One of the most significant conflicts in Ecuador’s modern history was its brief border dispute with Peru in 1941, in which the overwhelming Peruvian forces (numbering some 13,000) invaded the southern and eastern borders of Ecuador. Outmatched by nearly 11,000 troops, the skirmishes lasted for only about three weeks and cost Ecuador around 500 lives and a significant portion of its southern Amazonian provinces. An armistice was then signed, and the Rio de Janeiro Protocol of 1942 yielded approximately 205,000 square kilometers of Ecuador’s rainforest to Peru. Since then, there have been multiple border disputes that have sometimes been violent during the 1960s and most recently in January and February of 1995 (known as the Cenepa War). The conflict was settled once and for all with the peace treaty of 1998, which definitively ended the conflict.

Ecuador’s Economy
Described as a textbook “banana republic,” Ecuador supports much of its economy with the exportation of bananas and other fruits. However, a larger export for this country is its petroleum, which is drilled at the controversial cost of the precious Amazon territory. One side argues that the lucrative petroleum business helps bring industry and revenue to the country, which indirectly helps the country earn money for social projects that can help the millions of impoverished Ecuadorians. On the other side of this debate, people feel that

At the end of the 20th century, corrupt presidential administrations and unregulated inflation had reached unprecedented levels. By 1999, the Ecuadorian currency had reached 25,000 Sucre to one USD. Finally, the Sucre had become so devalued that the economy crashed, essentially bankrupting the savings of millions of Ecuadorians. To balance the economy, Ecuador switched its official currency to the US dollar. At first, this was a difficult transition for the many citizens who had been left with nothing. Since then, however, the economy has managed to gradually pick itself up and begin to recover.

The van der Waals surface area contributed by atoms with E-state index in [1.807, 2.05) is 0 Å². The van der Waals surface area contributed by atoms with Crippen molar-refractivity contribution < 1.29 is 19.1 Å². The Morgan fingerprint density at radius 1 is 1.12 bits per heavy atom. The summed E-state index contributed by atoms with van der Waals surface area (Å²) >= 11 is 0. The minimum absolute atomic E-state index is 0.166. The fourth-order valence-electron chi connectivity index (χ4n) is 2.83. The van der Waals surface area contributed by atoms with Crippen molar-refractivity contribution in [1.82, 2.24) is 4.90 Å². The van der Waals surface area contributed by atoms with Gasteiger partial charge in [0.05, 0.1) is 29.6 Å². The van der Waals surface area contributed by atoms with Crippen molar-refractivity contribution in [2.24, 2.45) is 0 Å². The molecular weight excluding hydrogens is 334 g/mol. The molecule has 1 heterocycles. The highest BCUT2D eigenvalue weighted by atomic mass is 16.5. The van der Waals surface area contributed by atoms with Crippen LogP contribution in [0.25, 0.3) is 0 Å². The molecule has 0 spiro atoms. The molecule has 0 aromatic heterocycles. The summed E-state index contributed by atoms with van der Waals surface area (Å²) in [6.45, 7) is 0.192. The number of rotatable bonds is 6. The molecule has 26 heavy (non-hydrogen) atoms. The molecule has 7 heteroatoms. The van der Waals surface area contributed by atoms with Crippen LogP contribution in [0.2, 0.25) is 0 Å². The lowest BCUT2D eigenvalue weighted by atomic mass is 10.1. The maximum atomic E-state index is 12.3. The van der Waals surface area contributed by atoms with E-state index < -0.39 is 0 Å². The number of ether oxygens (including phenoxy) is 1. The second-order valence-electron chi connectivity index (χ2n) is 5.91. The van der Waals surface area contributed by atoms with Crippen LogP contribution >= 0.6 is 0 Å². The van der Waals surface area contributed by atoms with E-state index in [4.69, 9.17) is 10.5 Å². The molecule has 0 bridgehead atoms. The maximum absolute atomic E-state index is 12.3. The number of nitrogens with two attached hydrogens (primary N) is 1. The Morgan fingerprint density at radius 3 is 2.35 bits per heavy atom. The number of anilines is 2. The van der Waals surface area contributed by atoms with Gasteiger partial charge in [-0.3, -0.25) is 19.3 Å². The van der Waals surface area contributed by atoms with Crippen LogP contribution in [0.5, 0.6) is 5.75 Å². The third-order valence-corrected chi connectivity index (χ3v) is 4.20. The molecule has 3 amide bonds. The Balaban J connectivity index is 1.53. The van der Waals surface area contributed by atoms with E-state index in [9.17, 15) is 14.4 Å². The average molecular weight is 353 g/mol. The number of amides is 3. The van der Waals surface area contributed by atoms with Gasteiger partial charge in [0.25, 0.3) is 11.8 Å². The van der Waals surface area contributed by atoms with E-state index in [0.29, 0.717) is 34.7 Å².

Contemporary History & Politics
Currently, the President of Ecuador is Rafael Correa, in office since 2007. An economist by trade, he leans left towards socialist policies and has spearheaded major campaigns to develop the country’s infrastructure, including better highways and improved public schools. Like many presidents before him, he rewrote the Constitution at the beginning of his term and has encountered fierce opposition from the conservative right. In 2010, the police attempted a coup and held him hostage in a hospital; the military had to intervene, leaving five officers dead to rescue the president. Since then, criticism from the right has remained steady while support from the left has also wavered.

Between the border conflict in the 1940s and Correa’s term, several prominent political movements happened in Ecuador, including a return to democracy in 1979 under the populist candidate Jaime Roldos. When his plane crashed in 1981, he was succeeded by the vice president and leader of the Christian Democratic Party Oswaldo Hurtado, who lost the 1984 election to Leon Febres Cordero, of the Social Christian Party. Febres Cordero helped usher Ecuador’s economy into the free market, but the 1986 collapse of world oil prices and the 1987 quake in Ecuador were devastating to the petroleum-based economy.

The 1990s saw three presidents – Rodrigo Borja of the Democratic Left (1988-1992), Sixto Duran Ballen (1992-1996), Abdala Bucaram (1996-1997), Fabian Alarcon (1997-1998), and Jalil Mahuad (1998-2000). When the Ecuadorian economy crashed and currency changed to the US dollar, Mahuad was forced to leave office in a military coup d'etat (lead by future president Lucio Gutierrez) and replaced by Mahuad's Vice President Gustavo Noboa (2000-2003). Lucio Gutierrez then served as president from 2003 until he was ousted in 2005 and replaced by his vice president, Alfredo Palacios, who served until Correa’s election in 2007.